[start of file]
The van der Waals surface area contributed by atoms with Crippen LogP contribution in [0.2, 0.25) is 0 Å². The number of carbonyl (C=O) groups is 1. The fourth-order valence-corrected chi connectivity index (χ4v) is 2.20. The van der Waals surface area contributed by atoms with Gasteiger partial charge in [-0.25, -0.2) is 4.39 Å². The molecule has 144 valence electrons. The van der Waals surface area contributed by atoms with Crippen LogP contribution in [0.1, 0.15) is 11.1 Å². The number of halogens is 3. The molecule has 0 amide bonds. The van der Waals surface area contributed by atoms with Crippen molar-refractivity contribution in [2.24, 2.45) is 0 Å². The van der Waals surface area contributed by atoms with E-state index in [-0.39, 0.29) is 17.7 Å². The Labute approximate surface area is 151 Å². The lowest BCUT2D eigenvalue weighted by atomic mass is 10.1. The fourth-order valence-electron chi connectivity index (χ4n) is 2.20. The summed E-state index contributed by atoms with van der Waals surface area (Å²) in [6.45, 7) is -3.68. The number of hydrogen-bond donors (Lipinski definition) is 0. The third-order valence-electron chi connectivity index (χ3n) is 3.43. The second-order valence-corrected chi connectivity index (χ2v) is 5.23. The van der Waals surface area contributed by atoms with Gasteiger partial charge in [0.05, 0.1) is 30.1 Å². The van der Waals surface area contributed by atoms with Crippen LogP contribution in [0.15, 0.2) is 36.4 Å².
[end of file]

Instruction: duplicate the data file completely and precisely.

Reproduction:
The van der Waals surface area contributed by atoms with Crippen LogP contribution in [0.2, 0.25) is 0 Å². The number of carbonyl (C=O) groups is 1. The fourth-order valence-corrected chi connectivity index (χ4v) is 2.20. The van der Waals surface area contributed by atoms with Gasteiger partial charge in [-0.25, -0.2) is 4.39 Å². The molecule has 144 valence electrons. The van der Waals surface area contributed by atoms with Crippen LogP contribution in [0.1, 0.15) is 11.1 Å². The number of halogens is 3. The molecule has 0 amide bonds. The van der Waals surface area contributed by atoms with Crippen molar-refractivity contribution in [2.24, 2.45) is 0 Å². The van der Waals surface area contributed by atoms with E-state index in [-0.39, 0.29) is 17.7 Å². The Labute approximate surface area is 151 Å². The lowest BCUT2D eigenvalue weighted by atomic mass is 10.1. The fourth-order valence-electron chi connectivity index (χ4n) is 2.20. The summed E-state index contributed by atoms with van der Waals surface area (Å²) in [6.45, 7) is -3.68. The number of hydrogen-bond donors (Lipinski definition) is 0. The third-order valence-electron chi connectivity index (χ3n) is 3.43. The second-order valence-corrected chi connectivity index (χ2v) is 5.23. The van der Waals surface area contributed by atoms with Gasteiger partial charge in [0.05, 0.1) is 30.1 Å². The van der Waals surface area contributed by atoms with Crippen LogP contribution in [0.15, 0.2) is 36.4 Å².